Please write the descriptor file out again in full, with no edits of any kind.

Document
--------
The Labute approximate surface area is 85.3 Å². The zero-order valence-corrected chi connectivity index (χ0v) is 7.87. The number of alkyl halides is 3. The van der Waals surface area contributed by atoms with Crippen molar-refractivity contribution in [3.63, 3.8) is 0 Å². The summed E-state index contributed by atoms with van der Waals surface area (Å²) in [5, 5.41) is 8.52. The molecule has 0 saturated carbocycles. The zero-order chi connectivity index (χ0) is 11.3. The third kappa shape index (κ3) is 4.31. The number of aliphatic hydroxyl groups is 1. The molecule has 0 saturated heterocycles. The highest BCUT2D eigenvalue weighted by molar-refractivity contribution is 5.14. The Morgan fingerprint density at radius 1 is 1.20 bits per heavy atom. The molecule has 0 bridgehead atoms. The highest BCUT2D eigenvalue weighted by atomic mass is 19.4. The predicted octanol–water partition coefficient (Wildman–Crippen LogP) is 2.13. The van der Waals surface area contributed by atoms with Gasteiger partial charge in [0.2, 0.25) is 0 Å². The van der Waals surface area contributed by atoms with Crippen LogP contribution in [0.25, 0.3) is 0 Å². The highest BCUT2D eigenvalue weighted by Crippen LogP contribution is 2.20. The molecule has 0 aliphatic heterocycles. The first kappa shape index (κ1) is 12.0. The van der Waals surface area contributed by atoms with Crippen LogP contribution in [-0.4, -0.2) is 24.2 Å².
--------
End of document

The Labute approximate surface area is 85.3 Å². The zero-order valence-corrected chi connectivity index (χ0v) is 7.87. The number of alkyl halides is 3. The van der Waals surface area contributed by atoms with Crippen molar-refractivity contribution in [3.63, 3.8) is 0 Å². The summed E-state index contributed by atoms with van der Waals surface area (Å²) in [5, 5.41) is 8.52. The molecule has 0 saturated carbocycles. The zero-order chi connectivity index (χ0) is 11.3. The third kappa shape index (κ3) is 4.31. The number of aliphatic hydroxyl groups is 1. The molecule has 0 saturated heterocycles. The highest BCUT2D eigenvalue weighted by molar-refractivity contribution is 5.14. The Morgan fingerprint density at radius 1 is 1.20 bits per heavy atom. The molecule has 0 bridgehead atoms. The highest BCUT2D eigenvalue weighted by atomic mass is 19.4. The predicted octanol–water partition coefficient (Wildman–Crippen LogP) is 2.13. The van der Waals surface area contributed by atoms with Gasteiger partial charge in [0.2, 0.25) is 0 Å². The van der Waals surface area contributed by atoms with Crippen LogP contribution in [0.25, 0.3) is 0 Å². The highest BCUT2D eigenvalue weighted by Crippen LogP contribution is 2.20. The molecule has 0 aliphatic heterocycles. The first kappa shape index (κ1) is 12.0. The van der Waals surface area contributed by atoms with Crippen LogP contribution in [-0.4, -0.2) is 24.2 Å².